After 40 years, the world's women are far more educated

A new study shows that women have doubled their years in the classroom, to an average of 7.1 the world over. That has profound economic and societal benefits, and has contributed to a big drop in child mortality.

Over the past 40 years, women around the world have moved ahead in formal education, doubling their average number of years in the classroom.

That’s a profound development, with positive effects in personal and public well-being.

The education progress is reported in an unusually large-scale study of 175 countries that looked at the connection between women’s schooling and reduced child mortality.

The new study, by the Institute for Health Metrics and Evaluation at the University of Washington, found that between 1970 and 2009, mortality of children under age 5 fell by half, to 7.8 million deaths per year.

Half of the drop is because women of a reproductive age are better educated. That helps mothers make better choices about personal hygiene, nutrition, and parenting. The study appears in the Sept. 18 issue of The Lancet.

What the research shows about education itself is also encouraging. Both women and men are getting more schooling. Four decades ago, women had an average 3.5 years in school. Now they have 7.1 years (men have 8.3 years) – a sign that it’s time to concentrate on secondary schooling.

Every region of the world has shown improvement, especially in the developing world. Some countries in the Middle East have made more recent progress. In Saudi Arabia, Lebanon, and the United Arab Emirates, women have gained an average of three years in the classroom since 1990.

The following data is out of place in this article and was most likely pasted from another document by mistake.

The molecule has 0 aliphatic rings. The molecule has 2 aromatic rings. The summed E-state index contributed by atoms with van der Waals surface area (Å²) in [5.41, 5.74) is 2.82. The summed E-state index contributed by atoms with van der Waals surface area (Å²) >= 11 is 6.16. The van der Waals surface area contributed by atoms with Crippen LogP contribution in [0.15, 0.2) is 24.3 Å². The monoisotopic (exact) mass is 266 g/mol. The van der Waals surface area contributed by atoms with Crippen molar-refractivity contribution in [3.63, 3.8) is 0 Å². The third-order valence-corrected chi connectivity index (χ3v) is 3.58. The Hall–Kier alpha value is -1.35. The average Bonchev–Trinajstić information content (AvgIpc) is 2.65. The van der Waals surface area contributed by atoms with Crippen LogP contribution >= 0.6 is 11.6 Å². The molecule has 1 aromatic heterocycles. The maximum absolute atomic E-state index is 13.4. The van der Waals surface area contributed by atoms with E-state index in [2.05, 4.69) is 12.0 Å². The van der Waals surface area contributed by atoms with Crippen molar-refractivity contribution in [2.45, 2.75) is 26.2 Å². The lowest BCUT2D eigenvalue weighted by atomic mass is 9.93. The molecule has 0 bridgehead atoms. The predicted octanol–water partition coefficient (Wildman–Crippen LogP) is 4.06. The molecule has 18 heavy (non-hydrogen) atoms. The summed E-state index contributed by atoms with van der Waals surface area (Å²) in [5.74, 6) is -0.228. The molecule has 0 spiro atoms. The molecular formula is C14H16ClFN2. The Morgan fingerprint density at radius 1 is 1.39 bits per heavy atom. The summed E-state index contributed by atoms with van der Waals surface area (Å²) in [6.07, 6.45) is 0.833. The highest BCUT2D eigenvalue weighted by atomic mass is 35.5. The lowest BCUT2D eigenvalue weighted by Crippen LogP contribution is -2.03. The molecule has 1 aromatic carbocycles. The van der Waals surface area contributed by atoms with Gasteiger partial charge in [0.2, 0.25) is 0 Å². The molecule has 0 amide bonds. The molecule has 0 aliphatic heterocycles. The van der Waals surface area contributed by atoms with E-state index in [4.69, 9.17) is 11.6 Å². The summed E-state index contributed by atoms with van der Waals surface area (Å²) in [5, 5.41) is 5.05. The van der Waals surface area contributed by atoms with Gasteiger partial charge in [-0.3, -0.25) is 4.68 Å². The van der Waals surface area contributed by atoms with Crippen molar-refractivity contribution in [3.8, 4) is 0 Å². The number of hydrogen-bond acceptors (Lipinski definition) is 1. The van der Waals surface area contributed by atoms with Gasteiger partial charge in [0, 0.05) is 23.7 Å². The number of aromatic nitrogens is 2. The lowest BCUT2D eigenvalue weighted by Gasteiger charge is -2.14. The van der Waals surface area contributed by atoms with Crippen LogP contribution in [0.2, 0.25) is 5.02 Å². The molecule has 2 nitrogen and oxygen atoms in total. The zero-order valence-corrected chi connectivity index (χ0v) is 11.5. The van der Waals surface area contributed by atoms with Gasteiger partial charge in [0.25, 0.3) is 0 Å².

The world has made a concerted effort to get this far. Nonprofit foundations, the women’s movement, governments, United Nations goals on education, democratization, increased prosperity through trade, computer technology – all of these have pushed the education trend line up, especially for women.

By last year, women had greater levels of education than men in 87 countries, including Qatar, Malaysia, and the Philippines. For the first time, more women than men in the United States are receiving doctoral degrees, according to a separate report. But in 40 countries, the gender education gap is larger than in 1970, including in Afghanistan and Pakistan.

Women with more schooling become better earners, lifting economies. “Gender inequality hurts economic growth,” reports Goldman Sachs. For countries that resist equal rights for women, the economic promise of more earning power can help break down cultural disapproval of women’s gains.

The world needs to continue these upward trends in education. But it’s more than years of schooling that count. What is taught, how it’s taught, and how learning is measured are also important. That’s not just a debate for the US, but for the world.

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